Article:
New York — The Associated Press
Published on Thursday, June 24, 2010
The most memorable comedic take on the oil spill disaster in the Gulf of Mexico hasn't come from Saturday Night Live, The Daily Show or a late-night monologue.
Instead, a cheaply made video by an unlikely New York improv troupe has created the only commentary that has truly resonated online: a three-minute spoof that shows BP executives pathetically trying to clean up a coffee spill.
In the last two weeks, the video has been watched by nearly 7 million people on YouTube. By the count of Viral Video Chart, it's been shared about 300,000 times on blogs, Facebook pages and Twitter feeds.
The video was dreamed up by the writers for the sketch show Beneath Gristedes, a monthly stage show at the Upright Citizens Brigade Theatre in New York. While meeting to work on the show, a germ of the concept came to Erik Tanouye, who worked out the script with fellow writers John Frusciante, Gavin Spieller and Eric Scott.
They shot it two days later and within a week, it was up on UCBComedy.com. The site has had some viral hits — a parody of a Google ad, a spoof of the David After the Dentist video — but nothing on this level. UCBComedy.com's servers immediately crashed under the traffic.
“I couldn't do my day job,” said Tanouye, 32, who is the director of student affairs for the UCB training centre.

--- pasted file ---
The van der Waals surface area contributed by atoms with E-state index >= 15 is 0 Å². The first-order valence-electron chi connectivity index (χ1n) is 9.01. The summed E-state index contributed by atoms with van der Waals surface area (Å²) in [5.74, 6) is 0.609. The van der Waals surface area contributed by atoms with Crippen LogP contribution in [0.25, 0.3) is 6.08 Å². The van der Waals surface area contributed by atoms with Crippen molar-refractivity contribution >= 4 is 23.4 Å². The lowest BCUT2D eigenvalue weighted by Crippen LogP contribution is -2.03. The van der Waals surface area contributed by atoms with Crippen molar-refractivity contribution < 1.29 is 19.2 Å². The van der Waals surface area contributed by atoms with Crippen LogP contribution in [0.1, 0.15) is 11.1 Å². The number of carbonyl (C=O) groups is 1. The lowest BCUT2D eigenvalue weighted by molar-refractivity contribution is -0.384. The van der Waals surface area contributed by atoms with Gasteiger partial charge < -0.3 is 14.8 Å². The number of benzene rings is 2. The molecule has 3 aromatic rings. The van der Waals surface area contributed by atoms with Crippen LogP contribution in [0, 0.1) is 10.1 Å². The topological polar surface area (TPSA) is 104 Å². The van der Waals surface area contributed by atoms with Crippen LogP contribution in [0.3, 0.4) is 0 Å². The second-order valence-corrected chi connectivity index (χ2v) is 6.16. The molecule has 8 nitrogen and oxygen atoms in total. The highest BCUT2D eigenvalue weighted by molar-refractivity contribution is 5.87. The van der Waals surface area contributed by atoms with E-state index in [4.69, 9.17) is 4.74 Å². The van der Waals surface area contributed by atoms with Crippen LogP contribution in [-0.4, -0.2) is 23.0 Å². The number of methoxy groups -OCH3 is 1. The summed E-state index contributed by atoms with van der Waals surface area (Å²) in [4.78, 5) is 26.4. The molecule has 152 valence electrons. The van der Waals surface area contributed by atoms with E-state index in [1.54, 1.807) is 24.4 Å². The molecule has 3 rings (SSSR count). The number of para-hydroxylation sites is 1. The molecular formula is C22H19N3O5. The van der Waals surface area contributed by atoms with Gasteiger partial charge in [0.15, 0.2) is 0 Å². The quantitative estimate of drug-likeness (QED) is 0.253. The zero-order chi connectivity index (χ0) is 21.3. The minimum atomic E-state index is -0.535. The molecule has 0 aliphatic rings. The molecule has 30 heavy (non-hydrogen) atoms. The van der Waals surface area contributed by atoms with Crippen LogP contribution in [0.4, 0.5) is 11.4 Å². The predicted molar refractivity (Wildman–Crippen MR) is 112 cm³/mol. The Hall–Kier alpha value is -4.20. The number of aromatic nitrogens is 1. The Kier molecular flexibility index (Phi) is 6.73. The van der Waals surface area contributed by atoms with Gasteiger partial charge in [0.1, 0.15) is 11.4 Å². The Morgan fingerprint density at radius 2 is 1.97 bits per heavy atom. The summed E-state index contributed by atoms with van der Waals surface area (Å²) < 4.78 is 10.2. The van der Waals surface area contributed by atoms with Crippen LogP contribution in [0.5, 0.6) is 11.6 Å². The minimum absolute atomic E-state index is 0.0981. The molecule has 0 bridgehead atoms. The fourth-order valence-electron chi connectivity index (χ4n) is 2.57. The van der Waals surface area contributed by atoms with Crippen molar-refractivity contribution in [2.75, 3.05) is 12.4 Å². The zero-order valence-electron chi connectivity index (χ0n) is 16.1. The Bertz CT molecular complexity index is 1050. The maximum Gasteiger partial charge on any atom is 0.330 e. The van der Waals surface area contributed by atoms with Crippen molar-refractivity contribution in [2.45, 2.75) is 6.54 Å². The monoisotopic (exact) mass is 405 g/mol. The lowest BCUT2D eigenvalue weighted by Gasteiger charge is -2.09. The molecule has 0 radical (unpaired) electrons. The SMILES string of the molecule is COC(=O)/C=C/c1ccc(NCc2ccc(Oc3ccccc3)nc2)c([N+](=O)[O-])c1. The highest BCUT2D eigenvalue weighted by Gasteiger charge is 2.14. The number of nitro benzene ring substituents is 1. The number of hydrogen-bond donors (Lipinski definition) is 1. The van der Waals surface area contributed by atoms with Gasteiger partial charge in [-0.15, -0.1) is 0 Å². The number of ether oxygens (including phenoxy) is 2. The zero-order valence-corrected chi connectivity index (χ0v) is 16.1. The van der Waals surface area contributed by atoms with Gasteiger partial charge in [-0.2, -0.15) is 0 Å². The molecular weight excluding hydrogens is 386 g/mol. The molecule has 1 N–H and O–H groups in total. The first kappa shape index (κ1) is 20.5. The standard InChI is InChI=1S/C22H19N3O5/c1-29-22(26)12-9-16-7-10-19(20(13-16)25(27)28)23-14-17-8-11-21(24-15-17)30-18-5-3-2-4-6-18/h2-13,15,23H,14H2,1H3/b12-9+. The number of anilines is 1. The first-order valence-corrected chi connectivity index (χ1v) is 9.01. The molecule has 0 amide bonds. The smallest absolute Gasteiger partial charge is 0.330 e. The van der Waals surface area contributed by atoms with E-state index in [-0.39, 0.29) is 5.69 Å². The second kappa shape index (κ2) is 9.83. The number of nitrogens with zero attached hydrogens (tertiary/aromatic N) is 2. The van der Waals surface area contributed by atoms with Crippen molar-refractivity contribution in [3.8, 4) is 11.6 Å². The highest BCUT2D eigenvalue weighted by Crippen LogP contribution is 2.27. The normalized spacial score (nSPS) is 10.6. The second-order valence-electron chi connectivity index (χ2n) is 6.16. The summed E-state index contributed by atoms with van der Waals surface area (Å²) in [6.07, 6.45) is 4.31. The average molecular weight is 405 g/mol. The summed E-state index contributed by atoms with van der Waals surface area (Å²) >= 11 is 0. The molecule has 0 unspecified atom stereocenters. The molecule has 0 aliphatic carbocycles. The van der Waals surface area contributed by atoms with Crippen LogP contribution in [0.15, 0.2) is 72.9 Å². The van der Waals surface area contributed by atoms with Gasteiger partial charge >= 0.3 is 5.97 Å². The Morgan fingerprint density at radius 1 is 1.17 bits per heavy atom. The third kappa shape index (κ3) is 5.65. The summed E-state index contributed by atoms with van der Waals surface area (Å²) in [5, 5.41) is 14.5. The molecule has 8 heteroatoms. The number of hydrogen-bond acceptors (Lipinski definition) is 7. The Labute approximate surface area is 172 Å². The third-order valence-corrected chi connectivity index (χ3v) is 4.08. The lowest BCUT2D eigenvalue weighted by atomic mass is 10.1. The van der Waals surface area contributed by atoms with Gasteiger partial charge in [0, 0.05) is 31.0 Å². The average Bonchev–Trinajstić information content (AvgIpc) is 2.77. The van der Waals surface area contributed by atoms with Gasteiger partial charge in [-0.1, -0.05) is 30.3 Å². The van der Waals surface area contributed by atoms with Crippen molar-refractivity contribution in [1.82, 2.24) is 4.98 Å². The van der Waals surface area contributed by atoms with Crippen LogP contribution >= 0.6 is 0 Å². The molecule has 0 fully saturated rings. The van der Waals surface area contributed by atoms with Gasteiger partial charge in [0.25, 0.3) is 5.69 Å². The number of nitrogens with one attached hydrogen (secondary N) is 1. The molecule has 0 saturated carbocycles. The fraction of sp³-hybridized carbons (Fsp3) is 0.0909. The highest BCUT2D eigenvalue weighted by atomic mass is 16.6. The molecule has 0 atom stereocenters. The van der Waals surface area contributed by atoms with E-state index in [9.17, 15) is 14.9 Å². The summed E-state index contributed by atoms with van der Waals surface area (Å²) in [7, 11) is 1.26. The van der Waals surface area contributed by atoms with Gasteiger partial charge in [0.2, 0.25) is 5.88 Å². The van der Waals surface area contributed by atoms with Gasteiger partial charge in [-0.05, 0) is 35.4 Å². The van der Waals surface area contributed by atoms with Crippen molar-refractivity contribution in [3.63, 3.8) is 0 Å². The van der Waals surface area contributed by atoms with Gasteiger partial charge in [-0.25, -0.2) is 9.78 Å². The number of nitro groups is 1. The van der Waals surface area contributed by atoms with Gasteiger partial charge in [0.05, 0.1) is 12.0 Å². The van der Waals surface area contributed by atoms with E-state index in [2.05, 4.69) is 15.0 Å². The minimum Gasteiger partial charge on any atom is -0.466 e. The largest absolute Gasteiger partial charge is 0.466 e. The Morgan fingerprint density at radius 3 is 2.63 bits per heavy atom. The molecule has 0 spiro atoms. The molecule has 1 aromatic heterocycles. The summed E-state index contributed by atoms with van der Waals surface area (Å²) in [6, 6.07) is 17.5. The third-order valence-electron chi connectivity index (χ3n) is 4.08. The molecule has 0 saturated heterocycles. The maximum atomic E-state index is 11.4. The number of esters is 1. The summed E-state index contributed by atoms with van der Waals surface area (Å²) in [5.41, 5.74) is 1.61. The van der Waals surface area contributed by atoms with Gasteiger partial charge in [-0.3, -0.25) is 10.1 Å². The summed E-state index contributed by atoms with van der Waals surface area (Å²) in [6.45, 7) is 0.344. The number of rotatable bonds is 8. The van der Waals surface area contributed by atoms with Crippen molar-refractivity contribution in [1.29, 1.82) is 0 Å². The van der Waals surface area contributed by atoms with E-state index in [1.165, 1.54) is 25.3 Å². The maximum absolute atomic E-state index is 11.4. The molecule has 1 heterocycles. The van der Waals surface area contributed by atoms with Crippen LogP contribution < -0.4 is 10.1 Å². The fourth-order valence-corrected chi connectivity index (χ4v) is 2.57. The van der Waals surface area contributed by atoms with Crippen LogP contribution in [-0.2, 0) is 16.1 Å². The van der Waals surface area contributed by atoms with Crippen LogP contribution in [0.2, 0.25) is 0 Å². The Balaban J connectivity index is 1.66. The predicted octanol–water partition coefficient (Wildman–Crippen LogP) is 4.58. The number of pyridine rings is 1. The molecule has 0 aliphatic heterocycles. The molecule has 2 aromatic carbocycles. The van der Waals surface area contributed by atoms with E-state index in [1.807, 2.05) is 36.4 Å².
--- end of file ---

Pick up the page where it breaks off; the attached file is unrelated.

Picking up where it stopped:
It's been the biggest hit yet for UCBComedy.com, which was founded in 2007 to give its performers an online outlet. The Upright Citizens Brigade Theatre, which has popular theatres in New York and Los Angeles, was co-founded by Amy Poehler.
Content director Todd Bieber says that a viral sensation such as BP Spills Coffee can “energize the UCB community” in creating video for the website. Having so much talent at the ready makes UCBComedy.com a little like an amateur version of FunnyOrDie.com, the comedy site co-founded by Will Ferrell and Adam McKay, which pulls contributions from famous comedians.
David Letterman, Jay Leno and other late-night hosts have made BP jokes practically a nightly feature. Conan O'Brien, perhaps feeling like he was missing out, recently tweeted: “The past 2 months I've been on tour and haven't followed the news. What's with all the photos of chocolate pelicans?”
The Colbert Report and The Daily Show have battered the subject relentlessly. Mixing comedy with activism, Colbert Nation has launched a “Gulf of America Fund” to raise donations for the recovery efforts.